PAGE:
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CLE CODE: 23277

The Winning Case for Online
Document Management
Presented by:
Christopher T. Anderson, Esq.
Product Manag...
Christopher T. Anderson, Esq.

Product Manager, LexisNexis Firm Manager®
The proud father of a six-year old boy, avid pilo...
Dan Barahona

VP, Business Development, WatchDox, Inc.

Dan leads business development for WatchDox and is responsible for...
Clinging to the Past

Resources:
http://www.chubb.com/businesses/csi/chubb4629.pdf
http://www.americanbar.org/groups/profe...
Model Rule of Professional Conduct 1.16: Terminating Representation
Upon termination of representation, a lawyer shall [su...
What Defines Digital Documents?

6
Evolving Customer Expectations

7
8
Cloud Storage:
Is It Safe?

Model Rule of Professional Conduct 1.15:
Safekeeping Property
A lawyer shall hold property of ...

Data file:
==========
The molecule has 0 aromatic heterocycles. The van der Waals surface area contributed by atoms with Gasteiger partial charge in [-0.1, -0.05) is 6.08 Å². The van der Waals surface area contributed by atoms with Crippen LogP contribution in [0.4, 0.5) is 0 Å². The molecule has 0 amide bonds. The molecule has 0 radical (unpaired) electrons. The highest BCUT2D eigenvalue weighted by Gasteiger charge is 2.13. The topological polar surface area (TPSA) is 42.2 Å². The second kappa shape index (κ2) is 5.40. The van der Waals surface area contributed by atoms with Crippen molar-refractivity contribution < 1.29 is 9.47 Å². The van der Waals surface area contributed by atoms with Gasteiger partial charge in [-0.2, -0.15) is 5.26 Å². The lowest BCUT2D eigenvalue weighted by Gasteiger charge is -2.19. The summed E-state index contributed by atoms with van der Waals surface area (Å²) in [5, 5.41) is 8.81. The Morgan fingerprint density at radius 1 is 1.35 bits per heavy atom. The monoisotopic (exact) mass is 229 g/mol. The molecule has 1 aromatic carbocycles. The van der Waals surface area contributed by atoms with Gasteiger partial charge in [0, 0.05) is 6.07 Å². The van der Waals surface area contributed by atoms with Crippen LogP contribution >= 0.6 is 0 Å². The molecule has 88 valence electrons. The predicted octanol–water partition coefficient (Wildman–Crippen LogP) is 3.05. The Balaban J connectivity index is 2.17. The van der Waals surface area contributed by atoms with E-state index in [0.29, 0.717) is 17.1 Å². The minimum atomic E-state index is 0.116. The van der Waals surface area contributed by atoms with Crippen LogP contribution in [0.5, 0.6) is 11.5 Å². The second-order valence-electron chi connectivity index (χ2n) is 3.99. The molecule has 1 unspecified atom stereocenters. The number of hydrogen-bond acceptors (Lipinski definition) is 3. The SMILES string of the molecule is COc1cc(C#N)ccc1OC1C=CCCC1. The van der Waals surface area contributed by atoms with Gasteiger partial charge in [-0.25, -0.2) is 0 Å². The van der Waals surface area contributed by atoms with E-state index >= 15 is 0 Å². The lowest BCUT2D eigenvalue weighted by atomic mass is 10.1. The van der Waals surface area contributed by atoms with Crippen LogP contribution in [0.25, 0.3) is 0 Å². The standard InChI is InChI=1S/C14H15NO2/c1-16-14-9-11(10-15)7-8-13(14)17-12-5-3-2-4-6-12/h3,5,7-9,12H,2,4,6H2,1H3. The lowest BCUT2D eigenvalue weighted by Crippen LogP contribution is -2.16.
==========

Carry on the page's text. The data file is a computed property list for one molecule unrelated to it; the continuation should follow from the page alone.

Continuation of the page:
Model Rule of Professional Conduct
1.6: Confidentiality of Information
(a) A lawyer shall not reveal information
relating ...
Data Protection

11
Ensuring Your Online Data is Properly Protected

12
Data Ownership

Above all, your confidential client data belongs to your client.

Questions to ask:
•What are your contrac...
Data Ownership
Actual Terms and Conditions from (non-legal focused) Cloud Vendors…
− BRAND X will have no responsibility f...
Digital Rights Management

What is it? Why should I care?

15
Retrieval: Structured vs. Unstructured Data

16
17
Transmitting Information

18
19
Watchdox: Secure File Sharing and Mobile Productivity
Secure “Dropbox”

Mobile Productivity

Secure File Sharing

Document...
Questions

21
Sources
For Your Reference and Reading Pleasure